Educating on the risks of HIV and alcohol

Dec 02, 2010 By Beth Krane
The AIDS clinic team works with individuals who are at risk. Photo provided by Seth Kalichman

The U.S. Agency for International Development (USAID) is encouraging healthcare providers in developing countries to use an evidence-based intervention designed by researchers at UConn’s Center for Health, Intervention, and Prevention (CHIP) to reduce alcohol-related HIV risk behaviors in South Africa.

USAID recently published a case study on the Phaphama (“Wise Up” in the Zulu language) intervention, developed by Seth Kalichman, a UConn professor of psychology and principal investigator at CHIP, and Leickness Simbayi of the South Africa Human Sciences Research Council, who is also a CHIP PI. The study cites the “dramatic behavior change” Phaphama produced in the months following a single, 60-minute counseling session offered to repeat patients at a sexually transmitted infection (STI) clinic in Cape Town, South Africa.

A randomized, controlled trial funded by the National Institute on Abuse and Alcoholism showed that Phaphama reduced unprotected sexual acts by 65 percent – a change that was sustained for a six-month period.

Kalichman and Simbayi conducted the trial, which included 143 STI patients, at the main STI clinic in Cape Town between 2005 and 2009.

USAID describes Phaphama as “unique,” in that the intervention addresses “the convergence of two severe public health problems (harmful alcohol use and ) that are well recognized in South Africa but rarely addressed in tandem.” USAID also credits Kalichman and Simbayi for targeting one of the highest-risk populations – STI patients – at a time when they might be most receptive to making positive behavior changes.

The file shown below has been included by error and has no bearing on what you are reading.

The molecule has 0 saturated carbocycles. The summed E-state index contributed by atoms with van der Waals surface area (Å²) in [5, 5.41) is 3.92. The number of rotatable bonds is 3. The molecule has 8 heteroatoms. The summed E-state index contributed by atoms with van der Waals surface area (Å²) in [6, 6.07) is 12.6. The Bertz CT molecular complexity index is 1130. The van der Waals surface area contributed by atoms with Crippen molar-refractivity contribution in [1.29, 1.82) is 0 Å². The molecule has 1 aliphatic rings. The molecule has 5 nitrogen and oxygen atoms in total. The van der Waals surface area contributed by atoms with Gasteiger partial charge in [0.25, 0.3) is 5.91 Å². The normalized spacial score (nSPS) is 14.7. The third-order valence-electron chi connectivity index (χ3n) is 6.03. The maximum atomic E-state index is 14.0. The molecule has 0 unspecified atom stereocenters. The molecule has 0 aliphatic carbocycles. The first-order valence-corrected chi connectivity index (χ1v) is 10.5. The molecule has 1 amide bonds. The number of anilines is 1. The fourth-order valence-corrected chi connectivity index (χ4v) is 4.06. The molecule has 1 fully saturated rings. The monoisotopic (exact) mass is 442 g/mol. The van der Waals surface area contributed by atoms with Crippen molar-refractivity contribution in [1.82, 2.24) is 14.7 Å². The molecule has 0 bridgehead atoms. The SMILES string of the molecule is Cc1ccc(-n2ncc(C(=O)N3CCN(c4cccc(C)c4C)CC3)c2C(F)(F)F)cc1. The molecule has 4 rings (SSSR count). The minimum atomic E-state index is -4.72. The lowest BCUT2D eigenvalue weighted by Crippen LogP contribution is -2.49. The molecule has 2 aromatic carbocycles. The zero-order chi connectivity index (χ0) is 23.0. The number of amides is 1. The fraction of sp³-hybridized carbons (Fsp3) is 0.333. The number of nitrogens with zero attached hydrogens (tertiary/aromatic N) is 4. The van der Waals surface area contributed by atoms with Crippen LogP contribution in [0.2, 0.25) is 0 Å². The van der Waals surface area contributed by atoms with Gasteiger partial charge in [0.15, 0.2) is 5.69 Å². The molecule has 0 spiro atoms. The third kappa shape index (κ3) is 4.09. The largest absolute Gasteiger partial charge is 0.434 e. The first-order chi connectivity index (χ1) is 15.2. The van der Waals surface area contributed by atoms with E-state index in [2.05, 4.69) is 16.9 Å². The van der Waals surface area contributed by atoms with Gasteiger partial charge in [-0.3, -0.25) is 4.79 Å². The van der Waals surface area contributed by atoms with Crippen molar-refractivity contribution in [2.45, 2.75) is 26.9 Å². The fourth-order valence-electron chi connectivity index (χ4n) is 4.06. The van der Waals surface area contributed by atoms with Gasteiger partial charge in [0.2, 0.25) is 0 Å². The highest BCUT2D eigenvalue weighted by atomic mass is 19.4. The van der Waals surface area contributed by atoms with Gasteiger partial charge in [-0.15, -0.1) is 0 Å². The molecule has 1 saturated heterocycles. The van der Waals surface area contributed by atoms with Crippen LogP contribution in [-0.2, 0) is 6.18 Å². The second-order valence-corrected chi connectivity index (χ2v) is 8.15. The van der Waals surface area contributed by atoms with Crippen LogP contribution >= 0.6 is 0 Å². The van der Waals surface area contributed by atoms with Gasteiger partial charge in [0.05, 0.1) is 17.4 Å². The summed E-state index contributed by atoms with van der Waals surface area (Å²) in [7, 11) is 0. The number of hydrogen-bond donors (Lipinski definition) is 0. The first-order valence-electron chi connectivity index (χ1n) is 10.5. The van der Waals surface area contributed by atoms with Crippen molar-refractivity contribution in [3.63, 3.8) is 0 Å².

“Alcohol and sexual risks are closely associated,” says Kalichman. “There are several reasons why, including clouded decision making, sexual expectations, and social norms, so breaking the alcohol and sexual risk cycle is well recognized as a promising strategy.

“But, for an intervention to work,” he says, “you have to have people’s attention. That is why an STI clinic offers such a promising opportunity for prevention. When people are diagnosed with an STI, like syphilis or gonorrhea, it can be a wake-up call, a teachable moment that opens the door for a brief intervention to reduce HIV risks. In South Africa, where as many as one in five people have HIV and alcohol use is among the highest in the world, the importance of such an intervention is clear.

Kalichman also added that working with the highest-risk individuals in a location with a high prevalence of HIV makes the 65 percent reduction in unprotected sexual acts for six months “quite meaningful from a public health perspective.”

Kalichman and Simbayi’s first step in creating Phaphama was to design an HIV education and risk-reduction counseling program for patients receiving treatment at Cape Town’s main STI clinic.

Then, following input from several clinic nurses who believed alcohol use might be an obstacle to patients’ success with the program, the collaborators added content on alcohol use as a risk factor for HIV to their original HIV risk-reduction counseling program. They did this by adapting the Brief Intervention for Hazardous and Harmful Drinking, an approach promoted by the World Health Organization.